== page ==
Karolinska Institutet
Learning, Informatics, Management and Ethics (LIME)

Author Of 1 Presentation

Imaging Oral Presentation

HT04.03 - Presentation 03 - Cortical atrophy in multiple sclerosis may start at puberty

Presentation Number
Presentation Topic
Lecture Time
09:39 - 09:51



Decreased gray matter (GM) volumes have been shown at the diagnosis of multiple sclerosis (MS), suggestive of early neurodegeneration processes preceding clinical symptoms. The onset and progression rate of atrophy in early stages and across large time spans in MS is still, however, uncertain.


To analyze cortical atrophy rates in relation to the patient age vs. disease duration, to find a possible impact of age-at-onset on atrophy progression and to retropolate the time of the brain atrophy onset, based on the progression rate and trajectories.


Standardized high-resolution brain volumetric imaging was performed in the Stockholm Prospective Assessment of MS (StopMS) study. A total of 1085 MS patients (age: 11-79 years, disease duration: 0-48 years) were included and 3642 brain MRI scans were performed. FSL-SIENAX was used to evaluate the normalized cortical GM volume and further analyzed using R-libraries. Cortical atrophy rates were assessed in relation to age and disease duration respectively and stratified into five age-at-onset subgroups: <20, 20-30, 30-40, 40-50, >50 years. Locally estimated scatterplot smoothing - LOESS and linear regressions were used to calculate atrophy rates for each subgroup for the first, last and all MRI scans performed per patient (range 1-14 scans per person, median 3 scans) between the ages 17 and 60 years, and duration 0-40 years. Demographic and clinical data were available from the Swedish MS Registry.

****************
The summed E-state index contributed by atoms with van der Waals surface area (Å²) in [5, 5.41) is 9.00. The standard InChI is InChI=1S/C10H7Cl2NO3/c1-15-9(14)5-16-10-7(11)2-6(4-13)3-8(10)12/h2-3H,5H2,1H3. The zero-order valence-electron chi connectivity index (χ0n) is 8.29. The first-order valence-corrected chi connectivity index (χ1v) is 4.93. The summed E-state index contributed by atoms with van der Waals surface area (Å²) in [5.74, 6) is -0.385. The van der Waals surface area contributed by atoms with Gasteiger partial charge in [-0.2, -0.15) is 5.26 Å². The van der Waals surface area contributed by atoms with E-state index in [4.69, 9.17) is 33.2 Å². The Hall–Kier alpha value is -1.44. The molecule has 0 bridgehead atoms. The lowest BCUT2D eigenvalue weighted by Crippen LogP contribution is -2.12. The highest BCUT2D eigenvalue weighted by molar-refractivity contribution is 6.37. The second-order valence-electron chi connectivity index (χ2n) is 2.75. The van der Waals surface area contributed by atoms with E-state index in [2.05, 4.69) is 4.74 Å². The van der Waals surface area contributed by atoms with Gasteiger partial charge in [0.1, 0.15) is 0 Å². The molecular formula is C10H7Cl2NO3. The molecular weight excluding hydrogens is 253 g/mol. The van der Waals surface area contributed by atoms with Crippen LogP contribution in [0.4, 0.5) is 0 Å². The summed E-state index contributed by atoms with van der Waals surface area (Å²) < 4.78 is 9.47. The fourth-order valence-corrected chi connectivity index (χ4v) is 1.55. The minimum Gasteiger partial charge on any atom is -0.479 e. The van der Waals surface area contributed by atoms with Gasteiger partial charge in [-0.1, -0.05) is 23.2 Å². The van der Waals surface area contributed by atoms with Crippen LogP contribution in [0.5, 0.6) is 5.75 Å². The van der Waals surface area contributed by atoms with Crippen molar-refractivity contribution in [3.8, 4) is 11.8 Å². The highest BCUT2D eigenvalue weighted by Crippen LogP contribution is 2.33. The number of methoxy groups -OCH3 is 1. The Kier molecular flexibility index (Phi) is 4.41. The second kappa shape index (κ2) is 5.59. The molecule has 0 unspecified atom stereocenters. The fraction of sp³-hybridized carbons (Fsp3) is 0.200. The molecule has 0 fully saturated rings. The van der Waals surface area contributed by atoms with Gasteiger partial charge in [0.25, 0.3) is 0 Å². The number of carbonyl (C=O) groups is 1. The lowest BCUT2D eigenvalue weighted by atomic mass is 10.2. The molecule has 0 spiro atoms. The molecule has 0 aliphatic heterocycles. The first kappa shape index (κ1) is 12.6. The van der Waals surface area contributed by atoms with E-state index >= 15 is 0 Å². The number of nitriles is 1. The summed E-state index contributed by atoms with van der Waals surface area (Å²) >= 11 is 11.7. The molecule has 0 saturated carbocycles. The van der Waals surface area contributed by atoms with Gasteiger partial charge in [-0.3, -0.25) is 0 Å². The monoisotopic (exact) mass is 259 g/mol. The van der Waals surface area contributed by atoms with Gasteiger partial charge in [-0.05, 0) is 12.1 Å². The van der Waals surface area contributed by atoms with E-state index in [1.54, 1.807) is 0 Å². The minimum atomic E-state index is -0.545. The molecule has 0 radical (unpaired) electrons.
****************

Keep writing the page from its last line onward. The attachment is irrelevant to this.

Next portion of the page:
Cortical atrophy had a clearly linear progression with patient age. At the group level, the normalized cortical GM volume decreased by 3.1 ml/year. The corresponding annual cortical atrophy rates were 0.43% at age 17 and 0.53% at age 60. Patients with later onset started with lower cortical volume, following a similar linear age trajectory as patients with earlier onset. Similar findings were found for both sexes and all MS subtypes. Primary progressive MS patients, older at diagnosis, had the correspondingly lower cortical volume at their time of diagnosis. Retropolation of cortical atrophy trajectory along the linear age-related slopes to normative values suggested that MS atrophy can possibly start as early as at the age of 13 (time of puberty). Similar GM volume analyses vs. disease duration (instead of age) showed separate atrophy trajectories, where each age-at-onset subgroup started with 350 ml difference in volume at the time of onset and followed its own quasi-linear trajectory. Early age-at-onset subgroups had a higher atrophy rate with disease duration and a late age-at-onset subgroups had the lower rates.


Cortical atrophy progresses linearly from around the time of puberty, i.e. typically before the first reported MS symptom and appears largely independent of reported time of MS onset, diagnosis, or a subtype. Assessments of neurodegeneration in MS should preferably be analyzed in relation to the patient's age rather than the disease duration.